3 Ways to Tailor Feedback for Optimal Performance

Feedback blog

When giving feedback on job performance, one size does not fit all.

Some employees may shrivel at suggestions, while others may thrive on direct and honest critique.

How feedback is delivered plays a significant role in the manager-employee relationship. So much so that Indeed lists “seeking a better management relationship” as one of the top five reasons employees leave their jobs.

How can managers tailor feedback so they are sensitive to personality differences while still being effective?

Tip #1: Know What Motivates Based on Personality Type

One way to tailor feedback is to think about whether an employee is an introvert or an extrovert.  In an informal feedback situation, extroverts will be more comfortable receiving praise in front of others. “For constructive feedback, although extroverts are comfortable in social settings, always consider whether the conversation is appropriate for a group setting or better to be held in private. Introverts will be more comfortable receiving feedback in a private setting,” says Impraise.

A sensitive-thinking personality (as identified by Myers-Briggs) may be overly critical of their own work and respond best to feedback that is specific and concrete with detailed examples.  Someone who is sensitive and feeling may take negative feedback personally.  Managers should be sure to emphasize strengths before suggesting any growth opportunities (Impraise).

Intuitive type personalities need to have a high degree of respect for the manager and must always feel supported in a performance review.

Tip# 2: Tailor Feedback to Business Outcomes

Some of the best metrics to focus on in performance reviews include whether employees are effective, efficient, and always learning/improving, says Workable.

When evaluating employees on these metrics, managers should focus the conversation on business outcomes.  “Business outcomes should be your starting place for giving feedback,” says Cynthia Phoel of Harvard Business Review. “You need to develop talent, boost sales, improve service. When feedback is framed as a means to reach a specific business goal, it becomes an opportunity to solve a problem rather than criticize.”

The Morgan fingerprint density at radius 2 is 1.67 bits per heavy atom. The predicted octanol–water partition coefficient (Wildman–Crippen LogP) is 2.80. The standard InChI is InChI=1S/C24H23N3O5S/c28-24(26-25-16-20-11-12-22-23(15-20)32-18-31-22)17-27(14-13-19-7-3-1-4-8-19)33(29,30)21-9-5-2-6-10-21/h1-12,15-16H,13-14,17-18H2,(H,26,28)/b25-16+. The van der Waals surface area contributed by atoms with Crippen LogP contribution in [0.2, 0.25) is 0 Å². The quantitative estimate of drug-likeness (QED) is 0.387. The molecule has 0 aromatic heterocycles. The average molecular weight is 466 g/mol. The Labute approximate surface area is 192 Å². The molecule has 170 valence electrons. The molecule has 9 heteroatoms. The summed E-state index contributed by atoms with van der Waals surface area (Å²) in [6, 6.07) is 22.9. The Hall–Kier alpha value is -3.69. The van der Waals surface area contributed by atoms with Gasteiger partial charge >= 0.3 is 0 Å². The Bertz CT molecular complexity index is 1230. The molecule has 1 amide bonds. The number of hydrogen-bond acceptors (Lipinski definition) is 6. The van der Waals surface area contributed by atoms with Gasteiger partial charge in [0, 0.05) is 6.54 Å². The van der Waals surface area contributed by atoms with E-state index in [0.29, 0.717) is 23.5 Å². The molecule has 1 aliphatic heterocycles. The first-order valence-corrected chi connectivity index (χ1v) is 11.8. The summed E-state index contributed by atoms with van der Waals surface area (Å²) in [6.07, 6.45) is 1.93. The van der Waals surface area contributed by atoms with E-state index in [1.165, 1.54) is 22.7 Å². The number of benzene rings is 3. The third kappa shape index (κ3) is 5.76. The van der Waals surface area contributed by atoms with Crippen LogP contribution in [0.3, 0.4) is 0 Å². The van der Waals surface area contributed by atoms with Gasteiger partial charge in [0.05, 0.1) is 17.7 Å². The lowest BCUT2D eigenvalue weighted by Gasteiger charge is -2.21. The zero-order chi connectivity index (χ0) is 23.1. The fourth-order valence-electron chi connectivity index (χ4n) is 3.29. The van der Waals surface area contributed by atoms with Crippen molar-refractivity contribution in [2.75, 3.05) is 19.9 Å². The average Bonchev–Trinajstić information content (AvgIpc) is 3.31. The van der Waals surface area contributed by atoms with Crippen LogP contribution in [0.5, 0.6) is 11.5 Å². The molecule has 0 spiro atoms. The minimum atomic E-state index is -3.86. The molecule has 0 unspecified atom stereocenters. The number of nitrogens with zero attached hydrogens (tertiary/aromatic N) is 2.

Many companies are turning to strengths-based feedback approaches. Scientifically, this has proven most effective.  Elif Suner of Forbes cites a Gallup study where employees noted an increase in confidence, self-awareness, and production when feedback focuses on strengths.

Even with a strength focus, critiques can be necessary for growth.  When delivering suggestions for improvement, managers should frame these as a part of an employee’s development and show genuine interest in career goals.

Tip #3: Feedback Has to Be Given Often; Allow for Input

Managers should meet regularly with employees so there is never any ambiguity about how an employee is performing. “Practice giving feedback often; soon it will become a habit,” says Phoel of Harvard Business Review. “Praise good performance right away. When negative feedback is required, talk with the employee within 24 hours.”

Feedback should be a two-way conversation: ask employees to respond to feedback and brainstorm steps moving forward together.  Make sure there are action steps to take, and these steps are things the employee has control over.  Focus on the future and not the past.

Involving the employee in the review can take the form of self-evaluation or it can be questioning and waiting for input during a review.  Getting an employee involved will help the employee invest in the suggestions and the two-way communication can clear up any discrepancies.

With feedback, the goal is always growth.  Managers want to respect employees’ individual personalities and strengthen relationships with communication focused on business outcomes.

Artemis Consultants believes that no matter what your technology and services are, people are your biggest assets.  Use feedback to foster relationships, to motivate, and to grow employees’ skills.

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